I originally thought of doing a TEDxLivermore event in 2013 while the Head of School at Valley Montessori School, after participating in a workshop for local community leaders, to create ‘community.’ We felt that coming together as a community, connecting through commitment to both how we do things in the present and opening up the ‘box’ for the future, was something worth developing. We felt that schools have a core place in this development, for our youth and the future they will be both getting ready for and creating. And we looked to legacy builders who had done this ‘creating’ their whole lives, as well as early career people changing the world. So TEDxLivermore was born.
I think the two major items for me during the planning and execution of this event were: being part of a truly vibrant and fun team of experts, and being able to ‘push’ for a vision. That’s why I still participate in TEDxLivermore though I have retired and now live in Oregon.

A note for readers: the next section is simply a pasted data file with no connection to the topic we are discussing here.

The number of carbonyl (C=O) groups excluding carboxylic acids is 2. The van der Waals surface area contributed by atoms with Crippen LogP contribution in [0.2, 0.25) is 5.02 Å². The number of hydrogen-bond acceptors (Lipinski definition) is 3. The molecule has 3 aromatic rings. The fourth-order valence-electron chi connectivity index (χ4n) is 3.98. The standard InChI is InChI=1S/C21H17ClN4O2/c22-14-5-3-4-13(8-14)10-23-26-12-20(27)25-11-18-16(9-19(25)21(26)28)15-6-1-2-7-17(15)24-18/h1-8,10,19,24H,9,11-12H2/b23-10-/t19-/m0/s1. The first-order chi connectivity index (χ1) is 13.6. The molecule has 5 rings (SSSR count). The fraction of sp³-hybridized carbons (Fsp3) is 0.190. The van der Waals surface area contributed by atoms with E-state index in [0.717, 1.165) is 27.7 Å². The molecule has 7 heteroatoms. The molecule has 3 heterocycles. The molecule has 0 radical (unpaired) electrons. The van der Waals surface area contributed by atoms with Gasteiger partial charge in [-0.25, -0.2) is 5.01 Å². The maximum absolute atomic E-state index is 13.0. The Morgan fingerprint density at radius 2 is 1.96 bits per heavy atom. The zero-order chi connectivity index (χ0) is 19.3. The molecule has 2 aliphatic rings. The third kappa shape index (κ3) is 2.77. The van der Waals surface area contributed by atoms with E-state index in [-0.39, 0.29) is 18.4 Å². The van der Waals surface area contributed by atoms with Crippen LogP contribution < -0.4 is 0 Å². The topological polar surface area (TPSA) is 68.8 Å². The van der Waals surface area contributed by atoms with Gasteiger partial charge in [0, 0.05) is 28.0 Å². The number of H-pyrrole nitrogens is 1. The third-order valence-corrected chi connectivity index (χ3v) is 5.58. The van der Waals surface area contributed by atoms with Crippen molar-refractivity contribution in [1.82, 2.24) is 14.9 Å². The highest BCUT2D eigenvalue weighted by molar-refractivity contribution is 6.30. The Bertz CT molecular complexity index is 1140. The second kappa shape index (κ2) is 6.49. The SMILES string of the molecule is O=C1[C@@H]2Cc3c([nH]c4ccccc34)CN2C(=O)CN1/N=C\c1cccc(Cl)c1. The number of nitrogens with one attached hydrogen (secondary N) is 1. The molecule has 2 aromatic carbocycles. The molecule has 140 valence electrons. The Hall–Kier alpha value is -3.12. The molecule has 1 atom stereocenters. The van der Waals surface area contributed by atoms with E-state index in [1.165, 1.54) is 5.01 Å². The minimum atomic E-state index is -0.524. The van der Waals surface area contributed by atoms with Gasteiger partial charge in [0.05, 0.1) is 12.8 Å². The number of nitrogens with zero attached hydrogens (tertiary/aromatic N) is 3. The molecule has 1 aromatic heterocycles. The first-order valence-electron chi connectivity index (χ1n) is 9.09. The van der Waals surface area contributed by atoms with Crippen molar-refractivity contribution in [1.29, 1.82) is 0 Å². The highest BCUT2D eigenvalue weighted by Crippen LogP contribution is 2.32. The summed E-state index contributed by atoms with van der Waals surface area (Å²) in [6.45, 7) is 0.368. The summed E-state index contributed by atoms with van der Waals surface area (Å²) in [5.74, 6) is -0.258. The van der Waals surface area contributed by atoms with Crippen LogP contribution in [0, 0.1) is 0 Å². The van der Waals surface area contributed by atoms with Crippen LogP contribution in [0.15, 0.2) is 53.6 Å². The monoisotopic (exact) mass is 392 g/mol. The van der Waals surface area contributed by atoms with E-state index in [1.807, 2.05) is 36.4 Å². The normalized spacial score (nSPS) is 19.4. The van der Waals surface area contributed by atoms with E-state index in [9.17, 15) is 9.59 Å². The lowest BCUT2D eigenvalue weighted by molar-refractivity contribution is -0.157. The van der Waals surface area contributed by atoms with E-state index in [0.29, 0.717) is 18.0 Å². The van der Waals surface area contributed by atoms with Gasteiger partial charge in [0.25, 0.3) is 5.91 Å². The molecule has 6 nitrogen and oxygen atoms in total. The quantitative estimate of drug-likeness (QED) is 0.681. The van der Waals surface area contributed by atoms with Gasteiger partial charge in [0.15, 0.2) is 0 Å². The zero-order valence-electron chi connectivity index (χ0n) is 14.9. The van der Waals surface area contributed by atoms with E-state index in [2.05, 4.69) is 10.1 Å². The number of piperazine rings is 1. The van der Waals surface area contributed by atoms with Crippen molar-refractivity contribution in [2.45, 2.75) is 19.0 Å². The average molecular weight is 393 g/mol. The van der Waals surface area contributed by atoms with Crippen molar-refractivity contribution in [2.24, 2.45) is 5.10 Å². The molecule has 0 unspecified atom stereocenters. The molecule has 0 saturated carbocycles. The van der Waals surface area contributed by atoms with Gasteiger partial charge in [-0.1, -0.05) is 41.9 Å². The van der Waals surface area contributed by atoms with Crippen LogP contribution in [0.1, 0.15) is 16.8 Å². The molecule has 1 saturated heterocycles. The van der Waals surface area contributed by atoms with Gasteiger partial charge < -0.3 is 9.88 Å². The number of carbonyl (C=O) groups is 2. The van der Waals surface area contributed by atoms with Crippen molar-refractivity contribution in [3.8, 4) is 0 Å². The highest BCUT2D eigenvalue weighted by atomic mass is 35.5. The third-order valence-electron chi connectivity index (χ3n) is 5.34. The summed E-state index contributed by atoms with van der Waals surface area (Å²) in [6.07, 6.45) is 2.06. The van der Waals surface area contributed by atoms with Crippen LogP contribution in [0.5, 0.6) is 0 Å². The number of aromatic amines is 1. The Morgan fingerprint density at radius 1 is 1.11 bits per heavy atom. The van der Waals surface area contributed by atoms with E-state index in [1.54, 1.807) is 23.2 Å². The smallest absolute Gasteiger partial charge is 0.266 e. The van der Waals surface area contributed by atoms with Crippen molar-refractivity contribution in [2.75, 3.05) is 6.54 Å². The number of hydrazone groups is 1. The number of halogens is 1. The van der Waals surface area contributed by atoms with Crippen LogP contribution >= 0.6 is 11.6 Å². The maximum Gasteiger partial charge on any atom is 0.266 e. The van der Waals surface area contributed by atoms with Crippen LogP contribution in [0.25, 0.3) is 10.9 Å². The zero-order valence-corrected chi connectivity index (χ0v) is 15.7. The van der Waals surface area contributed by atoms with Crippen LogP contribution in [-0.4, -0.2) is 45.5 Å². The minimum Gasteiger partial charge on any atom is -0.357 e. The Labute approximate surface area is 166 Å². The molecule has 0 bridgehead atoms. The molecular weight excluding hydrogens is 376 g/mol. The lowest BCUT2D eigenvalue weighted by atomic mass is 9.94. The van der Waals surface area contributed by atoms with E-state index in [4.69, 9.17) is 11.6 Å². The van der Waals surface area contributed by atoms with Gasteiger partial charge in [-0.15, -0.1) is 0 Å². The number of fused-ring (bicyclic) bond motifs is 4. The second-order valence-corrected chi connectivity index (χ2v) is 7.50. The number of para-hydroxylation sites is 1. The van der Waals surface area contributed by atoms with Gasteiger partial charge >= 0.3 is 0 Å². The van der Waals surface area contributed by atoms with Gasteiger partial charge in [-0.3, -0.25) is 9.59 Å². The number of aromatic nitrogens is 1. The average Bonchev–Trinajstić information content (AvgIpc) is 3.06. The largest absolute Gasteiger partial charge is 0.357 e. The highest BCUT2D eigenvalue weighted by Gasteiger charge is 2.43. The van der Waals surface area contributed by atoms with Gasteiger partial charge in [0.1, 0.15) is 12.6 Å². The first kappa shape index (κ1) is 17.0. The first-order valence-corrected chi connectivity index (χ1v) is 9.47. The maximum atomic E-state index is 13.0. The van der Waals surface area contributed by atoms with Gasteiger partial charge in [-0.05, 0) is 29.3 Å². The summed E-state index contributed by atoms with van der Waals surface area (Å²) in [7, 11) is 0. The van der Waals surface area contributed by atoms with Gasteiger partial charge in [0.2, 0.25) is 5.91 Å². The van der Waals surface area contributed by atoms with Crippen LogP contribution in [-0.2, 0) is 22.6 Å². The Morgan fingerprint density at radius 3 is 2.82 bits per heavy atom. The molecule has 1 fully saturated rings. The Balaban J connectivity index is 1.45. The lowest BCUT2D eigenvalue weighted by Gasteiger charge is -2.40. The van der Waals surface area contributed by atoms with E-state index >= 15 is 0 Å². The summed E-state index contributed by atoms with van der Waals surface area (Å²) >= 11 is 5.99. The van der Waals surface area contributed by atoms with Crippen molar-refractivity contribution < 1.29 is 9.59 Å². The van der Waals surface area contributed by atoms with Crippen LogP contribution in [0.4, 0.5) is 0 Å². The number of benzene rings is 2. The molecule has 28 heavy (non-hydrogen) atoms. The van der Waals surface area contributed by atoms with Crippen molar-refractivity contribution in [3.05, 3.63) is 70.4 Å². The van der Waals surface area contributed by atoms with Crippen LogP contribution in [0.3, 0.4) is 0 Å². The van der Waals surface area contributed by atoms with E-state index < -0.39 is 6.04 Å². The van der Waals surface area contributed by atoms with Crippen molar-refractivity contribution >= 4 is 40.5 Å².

We have a small, fiercely dedicated committee and volunteers of very diverse talents, each coming on line at the needed time, and each contributing where their true ability and ‘gifts’ lie. So many levels of expertise – from the online ticket sales to the event manager, videography crew, master of ceremonies, fund-raiser, PR, community engagement, leadership engagement, coach, volunteer manager – we have truly remarkable talent show up again and again.
I love the ‘push:’ to have people give ‘the best talk of their lives’ and to have great things come out of the event in our community. This year’s theme, the economics of empathy, is a highly nuanced theme. It is about how we can use empathy to shape our community when our empathies are in conflict. Literally, we can see all sides of an issue and know that there is no solution that leaves everyone with everything they want. But, because we start with empathy as currency, we try to at least get our community as a whole, and individuals, what they need.